Focusing this study only on patients undergoing isolated CABG surgery was advantageous to our proximal objective of specifically predicting outcomes for this patient population. However, doing so, limits the generalizability of the final model to other types of open-heart surgeries. To deal with this limitation, future work should consider the PLoS associated with other open-heart procedures. In addition, future studies might add several other factors that have been hypothesized to be important, such as those related to physicians’ profiles (qualification, experience, etc.). Another promising feature to examine would be procedure volume conducted by the hospital –Shinjo & Fushimi60 found that hospitals with a high volume of iCABG procedure have a shorter length of stay for patients with open-heart surgery.
Finally, we designed this model to predict PLoS in binary terms, ie, Above Average/Average or Below. Arguably, the ability to predict PLoS on a finer scale in the form of continuous data might enhance efforts to mitigate the impact of prolonged PLoS on these patients.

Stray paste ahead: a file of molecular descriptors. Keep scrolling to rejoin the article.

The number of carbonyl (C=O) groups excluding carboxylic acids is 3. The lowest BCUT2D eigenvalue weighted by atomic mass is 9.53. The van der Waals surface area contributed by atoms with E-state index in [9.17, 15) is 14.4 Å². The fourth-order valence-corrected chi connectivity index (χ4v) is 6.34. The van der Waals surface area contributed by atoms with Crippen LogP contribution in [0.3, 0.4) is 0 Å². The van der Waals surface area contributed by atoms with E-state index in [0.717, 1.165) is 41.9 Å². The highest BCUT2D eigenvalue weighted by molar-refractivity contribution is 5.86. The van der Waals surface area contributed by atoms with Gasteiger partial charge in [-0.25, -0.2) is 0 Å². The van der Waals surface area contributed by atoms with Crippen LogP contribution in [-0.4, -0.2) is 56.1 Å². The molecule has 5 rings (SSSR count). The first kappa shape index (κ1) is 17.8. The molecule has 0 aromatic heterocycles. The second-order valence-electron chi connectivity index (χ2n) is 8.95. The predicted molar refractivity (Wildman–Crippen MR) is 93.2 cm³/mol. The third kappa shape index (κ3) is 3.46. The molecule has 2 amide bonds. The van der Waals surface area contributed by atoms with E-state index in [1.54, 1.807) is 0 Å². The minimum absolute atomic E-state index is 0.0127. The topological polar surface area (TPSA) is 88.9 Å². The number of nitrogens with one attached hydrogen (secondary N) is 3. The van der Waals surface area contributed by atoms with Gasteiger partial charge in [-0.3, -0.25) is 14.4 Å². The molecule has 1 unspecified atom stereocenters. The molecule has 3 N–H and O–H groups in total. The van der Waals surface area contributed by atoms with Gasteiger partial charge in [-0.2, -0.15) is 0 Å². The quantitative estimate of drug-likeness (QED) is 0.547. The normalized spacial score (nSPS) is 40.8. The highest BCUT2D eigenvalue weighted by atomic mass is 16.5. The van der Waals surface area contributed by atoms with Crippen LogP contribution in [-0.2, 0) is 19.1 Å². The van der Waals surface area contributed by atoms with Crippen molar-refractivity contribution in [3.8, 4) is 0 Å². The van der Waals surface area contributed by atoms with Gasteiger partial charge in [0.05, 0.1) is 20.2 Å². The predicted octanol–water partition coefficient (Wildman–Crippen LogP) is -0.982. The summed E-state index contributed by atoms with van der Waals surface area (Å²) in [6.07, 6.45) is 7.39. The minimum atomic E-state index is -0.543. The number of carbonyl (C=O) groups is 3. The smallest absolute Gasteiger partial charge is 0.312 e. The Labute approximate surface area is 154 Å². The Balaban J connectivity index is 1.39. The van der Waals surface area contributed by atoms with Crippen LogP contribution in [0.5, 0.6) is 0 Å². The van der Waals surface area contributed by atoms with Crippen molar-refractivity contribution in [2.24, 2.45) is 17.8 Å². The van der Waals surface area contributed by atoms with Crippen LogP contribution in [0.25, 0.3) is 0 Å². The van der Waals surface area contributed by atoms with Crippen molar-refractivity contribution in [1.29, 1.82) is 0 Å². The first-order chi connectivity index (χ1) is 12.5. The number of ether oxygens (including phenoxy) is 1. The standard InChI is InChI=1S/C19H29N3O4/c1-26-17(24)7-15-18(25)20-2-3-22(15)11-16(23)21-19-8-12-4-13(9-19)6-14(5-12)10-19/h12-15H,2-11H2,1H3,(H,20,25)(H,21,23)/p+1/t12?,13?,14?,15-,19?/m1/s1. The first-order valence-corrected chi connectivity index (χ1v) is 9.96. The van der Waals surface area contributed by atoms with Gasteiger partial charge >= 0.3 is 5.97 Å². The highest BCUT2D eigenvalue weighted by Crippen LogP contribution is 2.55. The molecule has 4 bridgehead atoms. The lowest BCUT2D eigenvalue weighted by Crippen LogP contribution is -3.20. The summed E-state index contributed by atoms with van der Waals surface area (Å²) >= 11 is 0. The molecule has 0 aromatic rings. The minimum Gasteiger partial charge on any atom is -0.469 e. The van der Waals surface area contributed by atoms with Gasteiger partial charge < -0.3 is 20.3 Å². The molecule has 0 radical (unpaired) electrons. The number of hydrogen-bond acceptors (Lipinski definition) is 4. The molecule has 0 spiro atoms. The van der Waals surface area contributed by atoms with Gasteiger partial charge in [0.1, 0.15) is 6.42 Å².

In this research, our main objective was to develop the best fit model that would predict the level of postoperative length of stay of patients undergoing isolated coronary artery bypass grafting using supervised machine learning classifiers. The result of this study showed that Random Forest classifier with Both resampling using 10-K cross-validation outperformed other classifiers.
The authors would like to thank Ms. Josephine Chue for her data collection efforts.
The authors report no conflicts of interest in this work. The authors received no financial funding or support for this research work.